By Carlos Aguilar | SydneysBuzz June 6, 2014 at 6:22PM
Sordid tales inspired by factual human atrocities make for more disturbing horror films than supernatural fiction. Boogiemen don’t hide in closets. They roam around in the real world looking to carry out their despicable plans. Some of them have mastered the ability to persuade others and to exude benevolence while hiding under a coat of bad intentions. They, the ones who don’t operate alone, are the most dangerous. Malevolent cult leaders like Charles Manson use senseless violence as their driving force. Others like Jim Jones twisted religious beliefs to validate their evil delusions.
Given the magnitude of the tragedy and the willingness of most members to partake in the madness, the Jonestown Massacre remains as disconcerting evidence of irrational devotion. Pairing this abhorrent episode with the terrifyingly immersive capabilities of found footage horror, Mumblecore director Ti West brings such murderous fervor to the 21 century in "The Sacrament". In this fictionalized version of events the promise land is called Eden Parish, located in an unspecified tropical developing country. Since there was a need for cameras to be involved, it makes sense that the three outsiders are journalists from New York. When Patrick (Kentucker Audley), agrees to visit his drug addicted sister Caroline (Amy Seimetz) in the paradisiacal salvation commune, his co-workers Sam (AJ Bowen) and Jake (none other than Joe Swanberg) decide to document the trip for a future story.
Eager to discover the secrets behind the secretive religious group, the men arrive in town only to be escorted by armed guards to the gates of the isolated compound. Caroline welcomes them and for a while things seem uninterestingly normal. Nevertheless, while Patrick catches up with his sister, the other two need to get some useful material. They only have until early the next morning, otherwise their helicopter ride will leave without them. This detail surely raises the stakes. Everyone Sam interviews appears to be grateful to have been saved. Evidently most residents come from violent and criminal backgrounds desperate for redemption. They were the ideal targets for Father (Gene Jones), the holy figure that reigns over Eden Parish and its submissive members. As if he was God on Earth, everything he preaches becomes unquestionable mandates.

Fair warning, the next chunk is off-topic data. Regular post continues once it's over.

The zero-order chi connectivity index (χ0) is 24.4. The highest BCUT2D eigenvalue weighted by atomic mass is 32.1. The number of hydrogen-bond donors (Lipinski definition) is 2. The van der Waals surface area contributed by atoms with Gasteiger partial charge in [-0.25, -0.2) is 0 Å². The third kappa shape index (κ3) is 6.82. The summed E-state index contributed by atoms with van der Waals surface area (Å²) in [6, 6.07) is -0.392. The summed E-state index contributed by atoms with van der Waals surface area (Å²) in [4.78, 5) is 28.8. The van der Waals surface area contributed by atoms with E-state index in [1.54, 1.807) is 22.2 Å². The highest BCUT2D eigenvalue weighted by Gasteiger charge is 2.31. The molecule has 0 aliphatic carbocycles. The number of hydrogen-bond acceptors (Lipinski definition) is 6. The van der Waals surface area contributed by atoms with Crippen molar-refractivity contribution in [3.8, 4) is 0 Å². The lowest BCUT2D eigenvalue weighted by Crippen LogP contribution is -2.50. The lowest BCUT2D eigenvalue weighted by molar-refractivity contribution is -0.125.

Helped by Caroline’s intervention and good standing with Father, Sam is granted an interview. Their chat is to be held in public for the congregation to witness. During their conversation, the New Yorkers are faced with a man who transpires uncanny confidence. Charismatic and eloquent, his presence makes Sam uneasy. Certainly, the oblivious reporters don’t know what’s coming to them.
Do not go into “The Sacrament” expecting to instantly be cheaply scared at every turn. West takes his time submerging the viewer into this obscure world of misguided faith. Normalcy coated in almost unbearable tension builds up to an unsettling conclusion, which is twice as affecting because of the realism behind it. With the body count rising until the final minutes, nightmares should be seriously considered as a side effect. Yet, even if the murderous nature of the cult is reason enough to be horrified, Father’s calm and conniving demeanor embodies tangible perversion. He is pure evil in the flesh. Needless to say, Gene Jones sharp performance is what ties the piece together. It must not be easy to play a megalomaniac who people love without reservations.
Unanswered questions will prevail. No scientific reasoning could ever decipher why a person, even those with nothing to lose, give themselves up to a depraved, but articulate man. In terms of its potential as an intelligent genre work, the film’s economic aesthetic works to its advantage. TI West has managed to translate the minimalist style of his cinematic pal Joe Swanberg into the horror realm. “The Sacrament” doesn’t reinvent, but refreshes an insane occurrence in a sophisticated fashion. Gore for the sake of gore is not West’s goal. His latest, just like "The House of the Devil", focuses on a slow and psychosocial road to death, which sometimes ends up being more painfully satisfying. Let yourself be disturbed. Drink the poison, Father knows best.